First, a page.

There are few peer-reviewed publications and limited texts that incorporate statistical analysis and experimental designs. The critics further claim that the literature does not adequately address the risks and barriers that are faced by farmers in the practical application of permaculture.

The founders of the movement left university to pursue the creation of permaculture design models, claiming that such a radical idea could only work outside the academic setting.

These combined reasons contribute to permaculture being labeled as a pseudoscience. Permaculture has been applied in multiple environments, with evident success.

Permaculture practitioners have used various techniques, combinations of plants and spaces for sustainable food production for themselves and the community. Nonetheless, some scholars criticize the lack of a scientific background as a major limitation to the widespread acceptance of permaculture in modern agriculture. 

The future of permaculture

In order to further the influence of permaculture, it is vital to create educational opportunities and access to design principles. Permaculture skills and ethics should be spread widely to create awareness on its environmental benefits and high productivity.

It is essential for modern scholars to visit existing permaculture sites and conduct scientific research and experiments to validate the legitimacy of permaculture.

Scientific institutions can aid the permaculture movement to gain popularity and reach a wider global audience. The permaculture movement would be able to appeal to more people if it had the backing evidence on its average annual yields, impact on the environment and costs of operation in different environments.

While permaculture has been proven to work by individual farmers, and its advantages and disadvantages identified, it should be supplemented by empirical research conducted on different cultures and how they apply permaculture design principles to achieve high yields and produce food sustainably.

This would serve to reduce the negative criticism of the permaculture movement and identify it as an effective and efficient manner of sustainable food production that can replace contemporary industrial methods. 

Is there a permaculture degree?

Yes. You can attend university or a college that offers permaculture education to learn about the movement. There are articles and journals available for free on the internet that can guide you on permaculture.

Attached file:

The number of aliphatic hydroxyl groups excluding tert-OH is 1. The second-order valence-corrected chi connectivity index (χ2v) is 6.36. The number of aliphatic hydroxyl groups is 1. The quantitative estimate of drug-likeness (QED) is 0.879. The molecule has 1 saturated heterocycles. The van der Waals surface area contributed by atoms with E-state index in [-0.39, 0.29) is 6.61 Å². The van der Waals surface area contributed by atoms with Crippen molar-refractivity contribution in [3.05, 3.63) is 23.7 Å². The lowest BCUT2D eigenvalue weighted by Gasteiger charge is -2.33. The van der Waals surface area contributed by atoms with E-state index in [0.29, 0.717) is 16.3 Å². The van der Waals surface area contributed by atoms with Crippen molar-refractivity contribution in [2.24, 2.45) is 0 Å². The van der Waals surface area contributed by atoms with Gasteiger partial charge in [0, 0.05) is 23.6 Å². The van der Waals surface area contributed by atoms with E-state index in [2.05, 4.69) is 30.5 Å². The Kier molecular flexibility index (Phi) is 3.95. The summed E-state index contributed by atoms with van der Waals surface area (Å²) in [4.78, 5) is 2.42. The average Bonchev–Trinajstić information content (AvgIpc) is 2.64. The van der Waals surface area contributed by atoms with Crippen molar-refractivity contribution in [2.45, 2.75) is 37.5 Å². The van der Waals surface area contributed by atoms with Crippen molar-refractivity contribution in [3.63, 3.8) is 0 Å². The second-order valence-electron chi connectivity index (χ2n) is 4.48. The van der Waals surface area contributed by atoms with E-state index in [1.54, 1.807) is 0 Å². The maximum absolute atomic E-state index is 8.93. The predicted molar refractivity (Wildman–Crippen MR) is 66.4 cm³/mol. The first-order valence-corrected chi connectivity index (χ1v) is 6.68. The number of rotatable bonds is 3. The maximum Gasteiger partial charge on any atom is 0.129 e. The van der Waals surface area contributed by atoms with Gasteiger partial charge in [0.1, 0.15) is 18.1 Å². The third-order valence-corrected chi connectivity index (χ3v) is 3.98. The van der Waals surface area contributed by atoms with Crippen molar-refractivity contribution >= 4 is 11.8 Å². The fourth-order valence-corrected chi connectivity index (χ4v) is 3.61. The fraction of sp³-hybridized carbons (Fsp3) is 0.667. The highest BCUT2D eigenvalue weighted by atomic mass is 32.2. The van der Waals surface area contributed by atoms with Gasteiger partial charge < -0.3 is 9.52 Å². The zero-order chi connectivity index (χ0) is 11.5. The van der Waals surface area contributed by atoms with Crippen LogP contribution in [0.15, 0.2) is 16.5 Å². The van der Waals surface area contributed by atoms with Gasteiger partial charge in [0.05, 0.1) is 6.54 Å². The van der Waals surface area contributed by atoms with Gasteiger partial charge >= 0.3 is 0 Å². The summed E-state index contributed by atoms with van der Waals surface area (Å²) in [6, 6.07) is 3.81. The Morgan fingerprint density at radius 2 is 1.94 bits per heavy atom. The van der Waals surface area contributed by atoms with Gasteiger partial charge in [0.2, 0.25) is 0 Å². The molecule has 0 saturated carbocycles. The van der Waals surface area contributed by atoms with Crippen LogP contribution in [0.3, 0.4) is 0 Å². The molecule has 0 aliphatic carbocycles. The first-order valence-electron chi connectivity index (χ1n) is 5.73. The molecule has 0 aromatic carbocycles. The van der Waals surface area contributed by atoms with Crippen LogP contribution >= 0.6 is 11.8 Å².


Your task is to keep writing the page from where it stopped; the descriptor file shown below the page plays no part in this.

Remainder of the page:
However, if you need an in-depth understanding of the design principles, you can take a university course and graduate with a permaculture degree. Permaculture courses offer an opportunity for you to build your basic knowledge on permaculture and ecological design. The following institutions will offer permaculture education in America: 

  • Cornell University
  • Oregon State University
  • North Carolina State University
  • University of Massachusetts, Amherst

Permaculture education is important to reinforce the scientific background for the movement. Academic institutions can help permaculture practitioners connect theory to practice.

Permaculture was built on indigenous knowledge on creative design processes such as companion planting, modification of water flow and how to plant vegetation interacts with soil and local wildlife.

Permaculture has contributed to the validation of indigenous knowledge in avenues where it was ignored before. Permaculture education can therefore help bridge the gap between traditional and contemporary agricultural knowledge to implement design systems that will improve agricultural sustainability. 


Permaculture has been considered by critics as a pseudoscience. However, it is a realistic and practical agricultural production that has been tried and tested in different environments across the globe. Despite the limited original scientific research to back the movement, it is clear that it is a legitimate production method that can be applied widely. Permaculture education is available in many publications, or you can attend a university to gain knowledge.